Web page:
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Discussion in 'Hangar Flying' started by Little Scrapper, Aug 13, 2019.
What's wrong with doing exactly what the Sonerai guys do but on a V- Witt?
Aerodynamics. The further you move the prop away into clean air the more efficient. Most of the F1 guys run a 12" extension on the O-200's.
Right but how much improvement would you see? Jeff's Sonerai 1 is a mover. I believe he has a prop extension of some sort
With the VW, the exhaust port on the pulley side hub is IN the cooling inlet. Add the extension, it buys you room to have the exhaust be a non-issue. Personally I wouldn't put an extension on the pulley end of a VW crank, especially for a sport flying airplane. The GPAS unit isn't close to what Witt did, but a darn sight better than using the pulley end. It also allows you to use their starter arrangement. There were some good pics on Bruce Kings BK Flyer construction site with him building his cowl arrangement out of aluminum. I liked his work.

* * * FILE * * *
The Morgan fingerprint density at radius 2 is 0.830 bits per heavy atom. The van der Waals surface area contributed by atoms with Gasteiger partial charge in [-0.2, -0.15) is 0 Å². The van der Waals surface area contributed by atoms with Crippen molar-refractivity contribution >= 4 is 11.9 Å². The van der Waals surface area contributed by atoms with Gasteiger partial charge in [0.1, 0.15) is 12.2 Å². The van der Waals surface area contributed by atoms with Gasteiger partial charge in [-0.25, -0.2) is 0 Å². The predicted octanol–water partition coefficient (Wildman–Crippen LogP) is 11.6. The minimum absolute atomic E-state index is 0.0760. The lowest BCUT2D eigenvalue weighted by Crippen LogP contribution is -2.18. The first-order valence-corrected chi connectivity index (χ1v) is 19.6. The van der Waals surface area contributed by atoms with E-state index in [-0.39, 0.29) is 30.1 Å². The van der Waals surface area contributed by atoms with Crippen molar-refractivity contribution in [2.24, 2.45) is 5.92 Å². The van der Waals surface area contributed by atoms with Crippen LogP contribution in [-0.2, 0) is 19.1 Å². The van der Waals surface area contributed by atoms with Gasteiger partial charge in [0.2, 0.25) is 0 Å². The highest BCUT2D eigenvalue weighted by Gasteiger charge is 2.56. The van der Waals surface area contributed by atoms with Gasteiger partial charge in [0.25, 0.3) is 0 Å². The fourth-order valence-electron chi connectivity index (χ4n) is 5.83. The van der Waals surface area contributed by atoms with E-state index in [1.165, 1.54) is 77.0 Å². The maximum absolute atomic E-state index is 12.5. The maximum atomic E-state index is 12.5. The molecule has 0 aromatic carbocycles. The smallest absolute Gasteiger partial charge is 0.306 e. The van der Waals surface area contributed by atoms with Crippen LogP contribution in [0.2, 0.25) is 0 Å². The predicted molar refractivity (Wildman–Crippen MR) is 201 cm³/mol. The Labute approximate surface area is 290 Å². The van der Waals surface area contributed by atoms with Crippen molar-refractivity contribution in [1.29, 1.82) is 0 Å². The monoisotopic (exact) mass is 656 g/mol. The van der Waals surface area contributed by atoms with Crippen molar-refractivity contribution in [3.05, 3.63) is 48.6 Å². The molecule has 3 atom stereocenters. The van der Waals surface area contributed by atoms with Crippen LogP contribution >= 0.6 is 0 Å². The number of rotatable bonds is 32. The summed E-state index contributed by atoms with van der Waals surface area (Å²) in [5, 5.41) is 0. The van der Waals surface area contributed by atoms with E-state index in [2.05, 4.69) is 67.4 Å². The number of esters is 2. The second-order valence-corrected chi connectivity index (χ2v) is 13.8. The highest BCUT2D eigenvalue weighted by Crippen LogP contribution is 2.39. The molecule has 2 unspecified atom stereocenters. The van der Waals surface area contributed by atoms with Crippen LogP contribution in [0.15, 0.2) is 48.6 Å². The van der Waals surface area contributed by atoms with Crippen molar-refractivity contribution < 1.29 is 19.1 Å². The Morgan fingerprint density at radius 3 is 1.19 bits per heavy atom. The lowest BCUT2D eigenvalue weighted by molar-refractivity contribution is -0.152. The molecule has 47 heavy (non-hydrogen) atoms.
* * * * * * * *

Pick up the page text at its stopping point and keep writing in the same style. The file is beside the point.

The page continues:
I'm with Tom, talk to Hjelle about Witts extension. Almost guaranteed bullet proof and simple.
Ok, what about a Wittm
I keep thinking in my head that I could have a shop turn a extension out of a solid block of aluminum. Wouldn't that be the ideal solution as far as accuracy & efficiency goes?
i believe Joe Gibson in Wisconsin built a V-witt and used a Monnett engine, running prop on the pulley end. It was nicely done.
Perhaps. Wittman’s prototype had a rolled and welded extension cone(looks like maybe 3/16” or 1/4” steel). Once he made plans available the cones were cast by a third party. I would guess the shaft is not the same as the prototype either and built per his plans. The popular pic of Steve in front of the partially built V-Witt shows the prop hub on the front and IIRC it looks a lot like a C-65 hub.